20 Jun. 2017 | Comments (0)
I’ve spent the past few years working closely with leaders on incorporating self-care into their work lives — as a key component of their overall performance — so that an expansion in their role or responsibilities doesn’t come at the expense of their health and well-being. One CEO I worked with summed it up best when he said: “Self-care is no longer a luxury; it’s part of the job.”
So, what exactly is self-care, and how do we do it?
Define Self-Care More Broadly
At the heart of self-care is your relationship and connection to self. As part of your job, it means that you’re attuned to and understand what you need to be your most constructive, effective, and authentic self. Therefore, rather than narrowly defining self-care as just physical health (which is an important piece of the equation), we need to pay attention to a wider set of criteria, including care of the mind, emotions, relationships, environment, time, and resources.
Take Out the Word “Should”
Self-care can feel daunting or unattainable. But the intention is not to add more to your already full plate, or create a reason to beat yourself up. For example, you might find yourself annoyed when someone suggests that you need to take better care of yourself, especially when it seems they don’t understand how much you’ve already got on your plate. Self-care doesn’t originate from judgment and isn’t reactive to judgment (both are forms of self-sabotage, as I describe later). Instead, self-care flows from an intention to stay connected to oneself and one’s overall mission: Who and what can support and be in service of the positive contribution I hope to make?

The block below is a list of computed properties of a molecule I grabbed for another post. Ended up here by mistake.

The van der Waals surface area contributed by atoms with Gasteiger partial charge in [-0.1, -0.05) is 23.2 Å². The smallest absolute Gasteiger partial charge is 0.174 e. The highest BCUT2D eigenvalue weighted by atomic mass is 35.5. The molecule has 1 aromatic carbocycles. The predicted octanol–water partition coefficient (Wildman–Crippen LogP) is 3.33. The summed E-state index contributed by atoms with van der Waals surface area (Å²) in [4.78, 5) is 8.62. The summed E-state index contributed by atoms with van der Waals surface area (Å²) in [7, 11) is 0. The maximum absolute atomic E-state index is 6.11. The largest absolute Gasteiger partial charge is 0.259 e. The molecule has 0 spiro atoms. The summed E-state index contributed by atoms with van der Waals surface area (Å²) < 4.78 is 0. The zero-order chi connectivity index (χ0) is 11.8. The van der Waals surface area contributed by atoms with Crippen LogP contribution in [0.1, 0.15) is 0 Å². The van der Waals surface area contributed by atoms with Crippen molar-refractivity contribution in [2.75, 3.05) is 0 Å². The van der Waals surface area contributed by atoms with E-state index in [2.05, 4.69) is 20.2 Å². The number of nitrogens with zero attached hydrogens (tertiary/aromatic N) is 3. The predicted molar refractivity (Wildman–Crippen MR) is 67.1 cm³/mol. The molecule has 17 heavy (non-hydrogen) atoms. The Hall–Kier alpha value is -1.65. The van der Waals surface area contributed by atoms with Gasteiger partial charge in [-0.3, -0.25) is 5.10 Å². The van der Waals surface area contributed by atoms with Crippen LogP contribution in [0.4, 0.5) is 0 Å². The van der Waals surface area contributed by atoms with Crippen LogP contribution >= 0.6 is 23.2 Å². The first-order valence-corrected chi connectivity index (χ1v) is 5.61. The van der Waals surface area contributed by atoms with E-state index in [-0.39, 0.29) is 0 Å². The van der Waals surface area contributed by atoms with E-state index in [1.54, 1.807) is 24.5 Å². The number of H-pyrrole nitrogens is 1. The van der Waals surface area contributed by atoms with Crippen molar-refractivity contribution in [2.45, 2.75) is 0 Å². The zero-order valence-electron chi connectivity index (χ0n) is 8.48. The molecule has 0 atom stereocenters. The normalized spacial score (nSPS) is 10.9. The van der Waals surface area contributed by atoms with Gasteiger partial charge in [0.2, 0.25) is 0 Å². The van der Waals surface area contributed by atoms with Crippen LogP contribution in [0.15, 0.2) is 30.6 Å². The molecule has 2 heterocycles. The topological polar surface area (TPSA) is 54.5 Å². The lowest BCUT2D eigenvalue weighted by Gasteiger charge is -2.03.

Operationalize Self-Care in Your Day-to-Day Work
Rather than having self-care be something “outside” of work, it’s important to weave it naturally into the course of your workday. Below are six ways I’ve seen clients take purposeful action. Self-care is highly personal, though, so rather than being an exhaustive list, these ideas are meant to get your gears turning:
Cut yourself a break. We can often be our own harshest critic. When the weight of accountability or perfectionism kicks in, ask yourself: “What would I say to a colleague or friend in the same situation?” Research from HBS professor Amy Edmondson has shown that we optimize performance and learning in groups when both accountability and psychological safety are present. These principles can also help you as an individual. By keeping your internal critic at bay, you can create the right psychological conditions to accelerate through periods of rumination or self-doubt more quickly.